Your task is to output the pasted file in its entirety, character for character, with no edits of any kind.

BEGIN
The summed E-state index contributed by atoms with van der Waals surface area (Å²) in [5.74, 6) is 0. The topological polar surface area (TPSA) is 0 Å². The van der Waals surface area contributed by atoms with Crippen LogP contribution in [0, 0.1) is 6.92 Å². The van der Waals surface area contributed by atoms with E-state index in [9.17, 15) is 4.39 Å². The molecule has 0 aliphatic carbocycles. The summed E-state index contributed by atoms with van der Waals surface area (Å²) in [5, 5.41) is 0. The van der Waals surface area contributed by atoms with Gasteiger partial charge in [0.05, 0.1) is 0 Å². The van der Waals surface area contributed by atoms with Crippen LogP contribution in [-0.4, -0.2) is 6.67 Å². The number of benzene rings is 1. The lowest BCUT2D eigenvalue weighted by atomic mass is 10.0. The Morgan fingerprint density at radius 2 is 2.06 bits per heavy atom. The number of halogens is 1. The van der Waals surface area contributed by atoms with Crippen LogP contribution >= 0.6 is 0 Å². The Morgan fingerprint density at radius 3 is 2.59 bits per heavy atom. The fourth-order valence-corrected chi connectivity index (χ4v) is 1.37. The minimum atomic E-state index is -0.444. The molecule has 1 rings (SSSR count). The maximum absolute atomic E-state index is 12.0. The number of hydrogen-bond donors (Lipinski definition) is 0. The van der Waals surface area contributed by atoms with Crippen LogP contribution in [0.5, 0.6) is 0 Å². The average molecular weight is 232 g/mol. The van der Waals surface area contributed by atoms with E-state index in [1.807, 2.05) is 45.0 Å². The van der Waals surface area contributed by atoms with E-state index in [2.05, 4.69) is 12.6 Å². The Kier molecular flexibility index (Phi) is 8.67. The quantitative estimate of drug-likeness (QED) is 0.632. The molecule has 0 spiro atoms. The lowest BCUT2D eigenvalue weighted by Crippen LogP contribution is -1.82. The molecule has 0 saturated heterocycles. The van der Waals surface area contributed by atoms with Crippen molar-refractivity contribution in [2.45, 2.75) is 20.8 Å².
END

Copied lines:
The summed E-state index contributed by atoms with van der Waals surface area (Å²) in [5.74, 6) is 0. The topological polar surface area (TPSA) is 0 Å². The van der Waals surface area contributed by atoms with Crippen LogP contribution in [0, 0.1) is 6.92 Å². The van der Waals surface area contributed by atoms with E-state index in [9.17, 15) is 4.39 Å². The molecule has 0 aliphatic carbocycles. The summed E-state index contributed by atoms with van der Waals surface area (Å²) in [5, 5.41) is 0. The van der Waals surface area contributed by atoms with Gasteiger partial charge in [0.05, 0.1) is 0 Å². The van der Waals surface area contributed by atoms with Crippen LogP contribution in [-0.4, -0.2) is 6.67 Å². The number of benzene rings is 1. The lowest BCUT2D eigenvalue weighted by atomic mass is 10.0. The Morgan fingerprint density at radius 2 is 2.06 bits per heavy atom. The number of halogens is 1. The van der Waals surface area contributed by atoms with Crippen LogP contribution >= 0.6 is 0 Å². The Morgan fingerprint density at radius 3 is 2.59 bits per heavy atom. The fourth-order valence-corrected chi connectivity index (χ4v) is 1.37. The minimum atomic E-state index is -0.444. The molecule has 1 rings (SSSR count). The maximum absolute atomic E-state index is 12.0. The number of hydrogen-bond donors (Lipinski definition) is 0. The van der Waals surface area contributed by atoms with Crippen LogP contribution in [0.5, 0.6) is 0 Å². The average molecular weight is 232 g/mol. The van der Waals surface area contributed by atoms with E-state index in [1.807, 2.05) is 45.0 Å². The van der Waals surface area contributed by atoms with E-state index in [2.05, 4.69) is 12.6 Å². The Kier molecular flexibility index (Phi) is 8.67. The quantitative estimate of drug-likeness (QED) is 0.632. The molecule has 0 spiro atoms. The lowest BCUT2D eigenvalue weighted by Crippen LogP contribution is -1.82. The molecule has 0 saturated heterocycles. The van der Waals surface area contributed by atoms with Crippen molar-refractivity contribution in [2.45, 2.75) is 20.8 Å².